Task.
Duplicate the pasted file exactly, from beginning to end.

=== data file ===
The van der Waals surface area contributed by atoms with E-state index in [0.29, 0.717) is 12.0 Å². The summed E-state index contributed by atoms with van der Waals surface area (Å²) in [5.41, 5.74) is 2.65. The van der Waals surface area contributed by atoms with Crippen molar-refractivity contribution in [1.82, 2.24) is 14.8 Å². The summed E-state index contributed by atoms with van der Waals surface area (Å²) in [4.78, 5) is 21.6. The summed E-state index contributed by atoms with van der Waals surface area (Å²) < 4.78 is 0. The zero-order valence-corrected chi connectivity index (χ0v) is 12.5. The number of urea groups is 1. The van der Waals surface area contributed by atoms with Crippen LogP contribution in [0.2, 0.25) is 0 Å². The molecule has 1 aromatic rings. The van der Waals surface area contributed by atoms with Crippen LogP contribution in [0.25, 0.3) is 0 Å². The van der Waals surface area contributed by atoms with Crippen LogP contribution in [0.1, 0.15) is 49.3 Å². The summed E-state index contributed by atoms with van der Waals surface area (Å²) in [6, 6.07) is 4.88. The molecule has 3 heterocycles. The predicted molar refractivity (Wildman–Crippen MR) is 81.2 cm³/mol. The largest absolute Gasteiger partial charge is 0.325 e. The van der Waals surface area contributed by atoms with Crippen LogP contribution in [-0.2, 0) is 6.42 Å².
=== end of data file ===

The van der Waals surface area contributed by atoms with E-state index in [0.29, 0.717) is 12.0 Å². The summed E-state index contributed by atoms with van der Waals surface area (Å²) in [5.41, 5.74) is 2.65. The van der Waals surface area contributed by atoms with Crippen molar-refractivity contribution in [1.82, 2.24) is 14.8 Å². The summed E-state index contributed by atoms with van der Waals surface area (Å²) in [4.78, 5) is 21.6. The summed E-state index contributed by atoms with van der Waals surface area (Å²) < 4.78 is 0. The zero-order valence-corrected chi connectivity index (χ0v) is 12.5. The number of urea groups is 1. The van der Waals surface area contributed by atoms with Crippen LogP contribution in [0.2, 0.25) is 0 Å². The molecule has 1 aromatic rings. The van der Waals surface area contributed by atoms with Crippen LogP contribution in [0.25, 0.3) is 0 Å². The van der Waals surface area contributed by atoms with Crippen LogP contribution in [0.1, 0.15) is 49.3 Å². The summed E-state index contributed by atoms with van der Waals surface area (Å²) in [6, 6.07) is 4.88. The molecule has 3 heterocycles. The predicted molar refractivity (Wildman–Crippen MR) is 81.2 cm³/mol. The largest absolute Gasteiger partial charge is 0.325 e. The van der Waals surface area contributed by atoms with Crippen LogP contribution in [-0.2, 0) is 6.42 Å².